Purpose: This paper aims to examine the role that personal cultural orientations play in customer attributions in intercultural service encounters. Design/methodology/approach: A conceptual model was developed depicting the relationships between service delivery outcome, personal cultural orientations and customer attributions. Data were collected from 640 Chinese and Western customers using scenario-based experiments in a restaurant context to assess the hypothesized relationships in the model. Findings: The findings show that compared to service delivery success, customers tend to hold service employee and firm responsible for service delivery failure rather than themselves and cultural differences. Moreover, personal cultural orientations partially moderated the influence of the service delivery outcome on customer attributions. Research limitations/implications: Future research could adopt different methodologies such as critical incident techniques and surveys to replicate the study. Practical implications: Service firms are recommended to design programs to influence customer attributions such as “customer education programs” and “customer appreciation programs” to achieve high customer satisfaction. Originality/value: This study examines the differences in customer attributions between successful vs unsuccessful service delivery. It also sheds light on the potential moderating role of personal cultural orientations on the relationship between service delivery outcome and customer attributions.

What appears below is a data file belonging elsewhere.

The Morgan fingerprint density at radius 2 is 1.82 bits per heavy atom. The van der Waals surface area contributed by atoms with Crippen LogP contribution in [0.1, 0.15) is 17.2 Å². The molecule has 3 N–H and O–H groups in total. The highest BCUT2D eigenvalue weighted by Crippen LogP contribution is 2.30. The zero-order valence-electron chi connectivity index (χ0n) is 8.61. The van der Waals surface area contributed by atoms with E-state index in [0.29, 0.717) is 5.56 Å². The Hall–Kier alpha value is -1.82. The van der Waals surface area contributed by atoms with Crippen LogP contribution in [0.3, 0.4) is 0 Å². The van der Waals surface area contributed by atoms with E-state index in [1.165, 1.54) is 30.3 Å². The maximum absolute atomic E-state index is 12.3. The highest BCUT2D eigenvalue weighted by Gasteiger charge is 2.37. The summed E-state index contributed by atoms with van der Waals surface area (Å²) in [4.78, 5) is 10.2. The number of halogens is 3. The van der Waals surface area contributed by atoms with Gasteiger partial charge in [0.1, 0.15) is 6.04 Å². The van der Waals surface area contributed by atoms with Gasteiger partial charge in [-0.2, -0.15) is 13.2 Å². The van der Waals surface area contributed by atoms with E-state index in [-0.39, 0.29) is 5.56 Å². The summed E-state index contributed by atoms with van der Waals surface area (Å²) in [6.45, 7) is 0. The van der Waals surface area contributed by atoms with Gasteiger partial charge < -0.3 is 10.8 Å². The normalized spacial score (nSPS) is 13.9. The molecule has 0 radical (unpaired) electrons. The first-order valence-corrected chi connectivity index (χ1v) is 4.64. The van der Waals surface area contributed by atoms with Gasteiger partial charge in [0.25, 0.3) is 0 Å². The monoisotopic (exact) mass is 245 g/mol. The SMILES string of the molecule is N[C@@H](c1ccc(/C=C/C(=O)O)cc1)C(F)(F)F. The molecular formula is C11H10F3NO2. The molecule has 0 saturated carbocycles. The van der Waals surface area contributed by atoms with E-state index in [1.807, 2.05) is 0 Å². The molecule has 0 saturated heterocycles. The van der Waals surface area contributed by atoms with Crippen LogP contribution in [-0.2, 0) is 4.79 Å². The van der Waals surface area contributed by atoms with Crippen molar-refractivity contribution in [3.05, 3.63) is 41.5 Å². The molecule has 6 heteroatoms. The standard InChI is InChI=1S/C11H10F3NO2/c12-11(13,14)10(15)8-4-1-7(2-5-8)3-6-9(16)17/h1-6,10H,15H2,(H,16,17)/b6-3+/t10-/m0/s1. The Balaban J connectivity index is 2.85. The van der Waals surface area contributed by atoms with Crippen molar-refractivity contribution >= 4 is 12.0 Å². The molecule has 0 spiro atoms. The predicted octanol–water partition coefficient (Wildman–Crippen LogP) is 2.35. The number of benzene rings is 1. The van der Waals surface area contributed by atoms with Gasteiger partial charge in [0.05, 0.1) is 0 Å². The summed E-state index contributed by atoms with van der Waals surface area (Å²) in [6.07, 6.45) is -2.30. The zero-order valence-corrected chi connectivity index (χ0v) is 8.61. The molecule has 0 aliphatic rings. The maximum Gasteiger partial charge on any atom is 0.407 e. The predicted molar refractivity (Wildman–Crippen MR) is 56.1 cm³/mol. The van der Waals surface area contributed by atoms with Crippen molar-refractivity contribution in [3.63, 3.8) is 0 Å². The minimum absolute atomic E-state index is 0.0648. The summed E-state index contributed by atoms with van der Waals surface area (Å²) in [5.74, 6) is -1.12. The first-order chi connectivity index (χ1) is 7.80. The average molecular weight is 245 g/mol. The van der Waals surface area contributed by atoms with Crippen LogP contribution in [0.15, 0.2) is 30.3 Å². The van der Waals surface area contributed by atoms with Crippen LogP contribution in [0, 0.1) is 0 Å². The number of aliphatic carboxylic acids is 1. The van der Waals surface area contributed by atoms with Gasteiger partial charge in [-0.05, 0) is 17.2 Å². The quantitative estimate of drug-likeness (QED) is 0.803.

- Customer attributions
- Intercultural service encounters
- Personal cultural orientations
- Service delivery outcome
ASJC Scopus subject areas